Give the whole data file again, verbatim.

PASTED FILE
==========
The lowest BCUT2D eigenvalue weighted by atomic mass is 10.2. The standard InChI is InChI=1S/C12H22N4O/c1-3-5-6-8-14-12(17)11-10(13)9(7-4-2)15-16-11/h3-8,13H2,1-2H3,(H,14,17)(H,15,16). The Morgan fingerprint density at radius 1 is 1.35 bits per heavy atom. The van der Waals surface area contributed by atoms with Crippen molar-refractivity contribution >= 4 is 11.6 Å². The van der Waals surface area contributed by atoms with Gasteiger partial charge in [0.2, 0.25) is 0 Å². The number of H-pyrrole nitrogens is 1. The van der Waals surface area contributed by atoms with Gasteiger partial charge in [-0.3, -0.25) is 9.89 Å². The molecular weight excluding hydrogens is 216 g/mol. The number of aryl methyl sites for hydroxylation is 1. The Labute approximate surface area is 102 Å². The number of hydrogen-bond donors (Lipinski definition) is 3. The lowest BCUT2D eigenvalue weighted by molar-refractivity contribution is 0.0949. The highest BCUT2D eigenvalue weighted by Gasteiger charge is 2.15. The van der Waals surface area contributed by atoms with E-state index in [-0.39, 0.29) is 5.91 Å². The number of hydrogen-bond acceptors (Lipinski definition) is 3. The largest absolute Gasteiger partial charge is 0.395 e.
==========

The lowest BCUT2D eigenvalue weighted by atomic mass is 10.2. The standard InChI is InChI=1S/C12H22N4O/c1-3-5-6-8-14-12(17)11-10(13)9(7-4-2)15-16-11/h3-8,13H2,1-2H3,(H,14,17)(H,15,16). The Morgan fingerprint density at radius 1 is 1.35 bits per heavy atom. The van der Waals surface area contributed by atoms with Crippen molar-refractivity contribution >= 4 is 11.6 Å². The van der Waals surface area contributed by atoms with Gasteiger partial charge in [0.2, 0.25) is 0 Å². The number of H-pyrrole nitrogens is 1. The van der Waals surface area contributed by atoms with Gasteiger partial charge in [-0.3, -0.25) is 9.89 Å². The molecular weight excluding hydrogens is 216 g/mol. The number of aryl methyl sites for hydroxylation is 1. The Labute approximate surface area is 102 Å². The number of hydrogen-bond donors (Lipinski definition) is 3. The lowest BCUT2D eigenvalue weighted by molar-refractivity contribution is 0.0949. The highest BCUT2D eigenvalue weighted by Gasteiger charge is 2.15. The van der Waals surface area contributed by atoms with E-state index in [-0.39, 0.29) is 5.91 Å². The number of hydrogen-bond acceptors (Lipinski definition) is 3. The largest absolute Gasteiger partial charge is 0.395 e.